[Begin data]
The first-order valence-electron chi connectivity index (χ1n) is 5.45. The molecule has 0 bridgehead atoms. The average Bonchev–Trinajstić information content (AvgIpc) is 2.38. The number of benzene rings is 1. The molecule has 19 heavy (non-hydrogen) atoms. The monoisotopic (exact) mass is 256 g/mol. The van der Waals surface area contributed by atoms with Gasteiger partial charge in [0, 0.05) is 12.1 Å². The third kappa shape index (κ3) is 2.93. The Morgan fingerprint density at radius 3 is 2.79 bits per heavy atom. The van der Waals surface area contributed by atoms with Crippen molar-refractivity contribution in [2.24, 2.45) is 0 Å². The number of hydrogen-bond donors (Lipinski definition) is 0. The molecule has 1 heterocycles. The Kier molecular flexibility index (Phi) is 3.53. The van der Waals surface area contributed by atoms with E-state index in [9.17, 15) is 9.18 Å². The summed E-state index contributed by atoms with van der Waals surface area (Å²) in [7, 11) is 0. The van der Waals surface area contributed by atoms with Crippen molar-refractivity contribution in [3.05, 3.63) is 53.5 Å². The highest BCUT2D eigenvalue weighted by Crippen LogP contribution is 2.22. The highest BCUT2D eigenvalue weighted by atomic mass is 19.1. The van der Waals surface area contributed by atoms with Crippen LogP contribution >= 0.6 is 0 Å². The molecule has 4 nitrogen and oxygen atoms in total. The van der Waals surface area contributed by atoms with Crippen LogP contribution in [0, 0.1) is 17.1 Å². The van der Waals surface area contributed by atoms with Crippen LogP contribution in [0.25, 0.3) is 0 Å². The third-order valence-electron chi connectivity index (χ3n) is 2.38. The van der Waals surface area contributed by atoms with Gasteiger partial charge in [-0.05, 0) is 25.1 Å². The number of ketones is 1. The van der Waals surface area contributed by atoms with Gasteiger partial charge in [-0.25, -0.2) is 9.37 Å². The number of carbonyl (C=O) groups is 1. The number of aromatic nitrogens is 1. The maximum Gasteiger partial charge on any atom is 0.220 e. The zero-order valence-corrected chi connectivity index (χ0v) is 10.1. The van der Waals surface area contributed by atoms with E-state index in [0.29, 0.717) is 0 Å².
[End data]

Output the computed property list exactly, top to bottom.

The first-order valence-electron chi connectivity index (χ1n) is 5.45. The molecule has 0 bridgehead atoms. The average Bonchev–Trinajstić information content (AvgIpc) is 2.38. The number of benzene rings is 1. The molecule has 19 heavy (non-hydrogen) atoms. The monoisotopic (exact) mass is 256 g/mol. The van der Waals surface area contributed by atoms with Gasteiger partial charge in [0, 0.05) is 12.1 Å². The third kappa shape index (κ3) is 2.93. The Morgan fingerprint density at radius 3 is 2.79 bits per heavy atom. The van der Waals surface area contributed by atoms with Crippen molar-refractivity contribution in [2.24, 2.45) is 0 Å². The number of hydrogen-bond donors (Lipinski definition) is 0. The molecule has 1 heterocycles. The Kier molecular flexibility index (Phi) is 3.53. The van der Waals surface area contributed by atoms with E-state index in [9.17, 15) is 9.18 Å². The summed E-state index contributed by atoms with van der Waals surface area (Å²) in [7, 11) is 0. The van der Waals surface area contributed by atoms with Crippen molar-refractivity contribution in [3.05, 3.63) is 53.5 Å². The highest BCUT2D eigenvalue weighted by Crippen LogP contribution is 2.22. The highest BCUT2D eigenvalue weighted by atomic mass is 19.1. The van der Waals surface area contributed by atoms with Crippen LogP contribution >= 0.6 is 0 Å². The molecule has 4 nitrogen and oxygen atoms in total. The van der Waals surface area contributed by atoms with Crippen LogP contribution in [0, 0.1) is 17.1 Å². The van der Waals surface area contributed by atoms with Crippen LogP contribution in [0.25, 0.3) is 0 Å². The third-order valence-electron chi connectivity index (χ3n) is 2.38. The van der Waals surface area contributed by atoms with Gasteiger partial charge in [-0.05, 0) is 25.1 Å². The number of ketones is 1. The van der Waals surface area contributed by atoms with Gasteiger partial charge in [-0.25, -0.2) is 9.37 Å². The number of carbonyl (C=O) groups is 1. The number of aromatic nitrogens is 1. The maximum Gasteiger partial charge on any atom is 0.220 e. The zero-order valence-corrected chi connectivity index (χ0v) is 10.1. The van der Waals surface area contributed by atoms with E-state index in [0.29, 0.717) is 0 Å².